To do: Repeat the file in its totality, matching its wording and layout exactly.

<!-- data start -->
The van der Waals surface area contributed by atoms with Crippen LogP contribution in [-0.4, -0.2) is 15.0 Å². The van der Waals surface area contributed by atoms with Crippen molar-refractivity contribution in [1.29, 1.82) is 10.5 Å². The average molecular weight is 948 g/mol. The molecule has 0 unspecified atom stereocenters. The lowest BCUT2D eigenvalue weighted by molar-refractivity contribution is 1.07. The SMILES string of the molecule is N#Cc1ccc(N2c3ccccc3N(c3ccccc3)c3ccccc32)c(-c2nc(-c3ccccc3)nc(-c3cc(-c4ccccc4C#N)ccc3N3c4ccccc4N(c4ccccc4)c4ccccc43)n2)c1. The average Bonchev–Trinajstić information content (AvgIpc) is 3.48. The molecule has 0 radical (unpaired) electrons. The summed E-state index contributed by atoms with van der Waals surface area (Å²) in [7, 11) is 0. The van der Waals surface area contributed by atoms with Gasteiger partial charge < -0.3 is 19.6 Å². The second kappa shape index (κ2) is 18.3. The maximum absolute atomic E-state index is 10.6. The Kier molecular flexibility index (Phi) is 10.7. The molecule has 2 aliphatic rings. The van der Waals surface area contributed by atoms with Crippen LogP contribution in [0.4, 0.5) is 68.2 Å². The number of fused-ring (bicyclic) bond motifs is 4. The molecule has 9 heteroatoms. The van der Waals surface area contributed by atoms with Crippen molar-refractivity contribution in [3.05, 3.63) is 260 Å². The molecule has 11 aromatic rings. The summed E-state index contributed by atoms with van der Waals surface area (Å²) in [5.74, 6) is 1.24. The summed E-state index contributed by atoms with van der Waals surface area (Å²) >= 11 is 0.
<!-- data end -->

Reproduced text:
The van der Waals surface area contributed by atoms with Crippen LogP contribution in [-0.4, -0.2) is 15.0 Å². The van der Waals surface area contributed by atoms with Crippen molar-refractivity contribution in [1.29, 1.82) is 10.5 Å². The average molecular weight is 948 g/mol. The molecule has 0 unspecified atom stereocenters. The lowest BCUT2D eigenvalue weighted by molar-refractivity contribution is 1.07. The SMILES string of the molecule is N#Cc1ccc(N2c3ccccc3N(c3ccccc3)c3ccccc32)c(-c2nc(-c3ccccc3)nc(-c3cc(-c4ccccc4C#N)ccc3N3c4ccccc4N(c4ccccc4)c4ccccc43)n2)c1. The average Bonchev–Trinajstić information content (AvgIpc) is 3.48. The molecule has 0 radical (unpaired) electrons. The summed E-state index contributed by atoms with van der Waals surface area (Å²) in [7, 11) is 0. The van der Waals surface area contributed by atoms with Gasteiger partial charge < -0.3 is 19.6 Å². The second kappa shape index (κ2) is 18.3. The maximum absolute atomic E-state index is 10.6. The Kier molecular flexibility index (Phi) is 10.7. The molecule has 2 aliphatic rings. The van der Waals surface area contributed by atoms with Crippen LogP contribution in [0.4, 0.5) is 68.2 Å². The number of fused-ring (bicyclic) bond motifs is 4. The molecule has 9 heteroatoms. The van der Waals surface area contributed by atoms with Crippen molar-refractivity contribution in [3.05, 3.63) is 260 Å². The molecule has 11 aromatic rings. The summed E-state index contributed by atoms with van der Waals surface area (Å²) in [5.74, 6) is 1.24. The summed E-state index contributed by atoms with van der Waals surface area (Å²) >= 11 is 0.